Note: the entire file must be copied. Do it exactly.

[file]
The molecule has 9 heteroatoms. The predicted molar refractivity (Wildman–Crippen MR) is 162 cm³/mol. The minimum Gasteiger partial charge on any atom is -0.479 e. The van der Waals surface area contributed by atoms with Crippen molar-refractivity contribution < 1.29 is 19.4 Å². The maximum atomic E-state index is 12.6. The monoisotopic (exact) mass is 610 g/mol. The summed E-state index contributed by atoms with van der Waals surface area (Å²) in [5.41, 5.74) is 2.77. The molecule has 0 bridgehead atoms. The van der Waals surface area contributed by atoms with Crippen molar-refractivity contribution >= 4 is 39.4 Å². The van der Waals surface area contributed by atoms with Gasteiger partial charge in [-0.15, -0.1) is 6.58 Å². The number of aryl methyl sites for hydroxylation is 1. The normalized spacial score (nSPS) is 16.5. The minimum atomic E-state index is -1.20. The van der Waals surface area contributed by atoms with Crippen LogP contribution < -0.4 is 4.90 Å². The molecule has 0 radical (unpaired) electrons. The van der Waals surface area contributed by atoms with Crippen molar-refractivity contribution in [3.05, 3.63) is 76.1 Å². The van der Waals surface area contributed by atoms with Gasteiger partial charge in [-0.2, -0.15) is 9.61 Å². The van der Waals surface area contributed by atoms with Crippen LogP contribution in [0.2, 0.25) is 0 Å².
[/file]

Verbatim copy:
The molecule has 9 heteroatoms. The predicted molar refractivity (Wildman–Crippen MR) is 162 cm³/mol. The minimum Gasteiger partial charge on any atom is -0.479 e. The van der Waals surface area contributed by atoms with Crippen molar-refractivity contribution < 1.29 is 19.4 Å². The maximum atomic E-state index is 12.6. The monoisotopic (exact) mass is 610 g/mol. The summed E-state index contributed by atoms with van der Waals surface area (Å²) in [5.41, 5.74) is 2.77. The molecule has 0 bridgehead atoms. The van der Waals surface area contributed by atoms with Crippen molar-refractivity contribution >= 4 is 39.4 Å². The van der Waals surface area contributed by atoms with Gasteiger partial charge in [-0.15, -0.1) is 6.58 Å². The number of aryl methyl sites for hydroxylation is 1. The normalized spacial score (nSPS) is 16.5. The minimum atomic E-state index is -1.20. The van der Waals surface area contributed by atoms with Crippen LogP contribution < -0.4 is 4.90 Å². The molecule has 0 radical (unpaired) electrons. The van der Waals surface area contributed by atoms with Crippen molar-refractivity contribution in [3.05, 3.63) is 76.1 Å². The van der Waals surface area contributed by atoms with Gasteiger partial charge in [-0.2, -0.15) is 9.61 Å². The van der Waals surface area contributed by atoms with Crippen LogP contribution in [0.2, 0.25) is 0 Å².